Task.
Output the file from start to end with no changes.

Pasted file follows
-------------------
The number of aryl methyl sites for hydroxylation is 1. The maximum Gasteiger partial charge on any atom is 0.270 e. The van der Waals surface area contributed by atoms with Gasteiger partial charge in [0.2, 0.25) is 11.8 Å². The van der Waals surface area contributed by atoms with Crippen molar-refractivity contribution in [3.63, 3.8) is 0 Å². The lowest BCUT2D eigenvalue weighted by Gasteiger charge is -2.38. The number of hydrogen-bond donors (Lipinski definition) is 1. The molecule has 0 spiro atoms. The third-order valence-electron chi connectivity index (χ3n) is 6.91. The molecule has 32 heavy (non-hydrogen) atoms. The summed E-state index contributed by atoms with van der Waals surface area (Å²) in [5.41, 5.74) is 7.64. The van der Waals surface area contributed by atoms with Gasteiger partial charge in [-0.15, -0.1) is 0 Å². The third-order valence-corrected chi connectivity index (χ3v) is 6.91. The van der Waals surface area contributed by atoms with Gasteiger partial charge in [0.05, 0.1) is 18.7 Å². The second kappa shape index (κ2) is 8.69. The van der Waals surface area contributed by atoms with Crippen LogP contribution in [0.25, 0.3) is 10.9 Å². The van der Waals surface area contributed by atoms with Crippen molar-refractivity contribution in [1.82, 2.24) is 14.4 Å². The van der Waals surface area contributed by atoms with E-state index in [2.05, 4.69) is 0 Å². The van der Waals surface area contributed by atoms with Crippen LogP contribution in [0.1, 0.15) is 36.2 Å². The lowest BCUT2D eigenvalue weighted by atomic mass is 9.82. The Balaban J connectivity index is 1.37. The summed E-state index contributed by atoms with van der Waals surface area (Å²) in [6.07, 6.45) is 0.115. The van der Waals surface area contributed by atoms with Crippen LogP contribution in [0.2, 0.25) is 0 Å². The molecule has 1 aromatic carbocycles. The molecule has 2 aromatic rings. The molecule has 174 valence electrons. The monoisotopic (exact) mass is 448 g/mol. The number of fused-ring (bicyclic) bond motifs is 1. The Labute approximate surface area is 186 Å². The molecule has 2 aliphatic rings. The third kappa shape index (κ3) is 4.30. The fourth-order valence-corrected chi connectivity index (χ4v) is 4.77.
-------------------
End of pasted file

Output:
The number of aryl methyl sites for hydroxylation is 1. The maximum Gasteiger partial charge on any atom is 0.270 e. The van der Waals surface area contributed by atoms with Gasteiger partial charge in [0.2, 0.25) is 11.8 Å². The van der Waals surface area contributed by atoms with Crippen molar-refractivity contribution in [3.63, 3.8) is 0 Å². The lowest BCUT2D eigenvalue weighted by Gasteiger charge is -2.38. The number of hydrogen-bond donors (Lipinski definition) is 1. The molecule has 0 spiro atoms. The third-order valence-electron chi connectivity index (χ3n) is 6.91. The molecule has 32 heavy (non-hydrogen) atoms. The summed E-state index contributed by atoms with van der Waals surface area (Å²) in [5.41, 5.74) is 7.64. The van der Waals surface area contributed by atoms with Gasteiger partial charge in [-0.15, -0.1) is 0 Å². The third-order valence-corrected chi connectivity index (χ3v) is 6.91. The van der Waals surface area contributed by atoms with Gasteiger partial charge in [0.05, 0.1) is 18.7 Å². The second kappa shape index (κ2) is 8.69. The van der Waals surface area contributed by atoms with Crippen LogP contribution in [0.25, 0.3) is 10.9 Å². The van der Waals surface area contributed by atoms with Crippen molar-refractivity contribution in [1.82, 2.24) is 14.4 Å². The van der Waals surface area contributed by atoms with E-state index in [2.05, 4.69) is 0 Å². The van der Waals surface area contributed by atoms with Crippen LogP contribution in [0.1, 0.15) is 36.2 Å². The lowest BCUT2D eigenvalue weighted by atomic mass is 9.82. The Balaban J connectivity index is 1.37. The summed E-state index contributed by atoms with van der Waals surface area (Å²) in [6.07, 6.45) is 0.115. The van der Waals surface area contributed by atoms with Crippen LogP contribution in [0.2, 0.25) is 0 Å². The molecule has 1 aromatic carbocycles. The molecule has 2 aromatic rings. The molecule has 174 valence electrons. The monoisotopic (exact) mass is 448 g/mol. The number of fused-ring (bicyclic) bond motifs is 1. The Labute approximate surface area is 186 Å². The molecule has 2 aliphatic rings. The third kappa shape index (κ3) is 4.30. The fourth-order valence-corrected chi connectivity index (χ4v) is 4.77.